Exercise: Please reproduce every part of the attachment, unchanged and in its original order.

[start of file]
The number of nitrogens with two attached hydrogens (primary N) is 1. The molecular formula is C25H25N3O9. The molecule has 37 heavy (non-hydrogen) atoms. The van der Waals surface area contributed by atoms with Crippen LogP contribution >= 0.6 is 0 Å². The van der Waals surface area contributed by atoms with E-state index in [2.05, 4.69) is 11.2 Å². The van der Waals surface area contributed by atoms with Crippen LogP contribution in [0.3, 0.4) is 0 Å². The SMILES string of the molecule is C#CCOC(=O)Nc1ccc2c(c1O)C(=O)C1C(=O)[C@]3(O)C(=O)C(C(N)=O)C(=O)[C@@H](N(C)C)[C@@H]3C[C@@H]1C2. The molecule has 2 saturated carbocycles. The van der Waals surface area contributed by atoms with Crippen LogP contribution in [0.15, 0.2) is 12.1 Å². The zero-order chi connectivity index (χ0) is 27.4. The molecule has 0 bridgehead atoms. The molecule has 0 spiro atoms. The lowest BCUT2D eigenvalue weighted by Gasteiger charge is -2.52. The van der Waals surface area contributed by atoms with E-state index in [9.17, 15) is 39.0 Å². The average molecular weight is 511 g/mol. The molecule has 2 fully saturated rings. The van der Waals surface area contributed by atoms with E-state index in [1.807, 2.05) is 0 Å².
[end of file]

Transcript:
The number of nitrogens with two attached hydrogens (primary N) is 1. The molecular formula is C25H25N3O9. The molecule has 37 heavy (non-hydrogen) atoms. The van der Waals surface area contributed by atoms with Crippen LogP contribution >= 0.6 is 0 Å². The van der Waals surface area contributed by atoms with E-state index in [2.05, 4.69) is 11.2 Å². The van der Waals surface area contributed by atoms with Crippen LogP contribution in [0.3, 0.4) is 0 Å². The SMILES string of the molecule is C#CCOC(=O)Nc1ccc2c(c1O)C(=O)C1C(=O)[C@]3(O)C(=O)C(C(N)=O)C(=O)[C@@H](N(C)C)[C@@H]3C[C@@H]1C2. The molecule has 2 saturated carbocycles. The van der Waals surface area contributed by atoms with Crippen LogP contribution in [0.15, 0.2) is 12.1 Å². The zero-order chi connectivity index (χ0) is 27.4. The molecule has 0 bridgehead atoms. The molecule has 0 spiro atoms. The lowest BCUT2D eigenvalue weighted by Gasteiger charge is -2.52. The van der Waals surface area contributed by atoms with E-state index in [9.17, 15) is 39.0 Å². The average molecular weight is 511 g/mol. The molecule has 2 fully saturated rings. The van der Waals surface area contributed by atoms with E-state index in [1.807, 2.05) is 0 Å².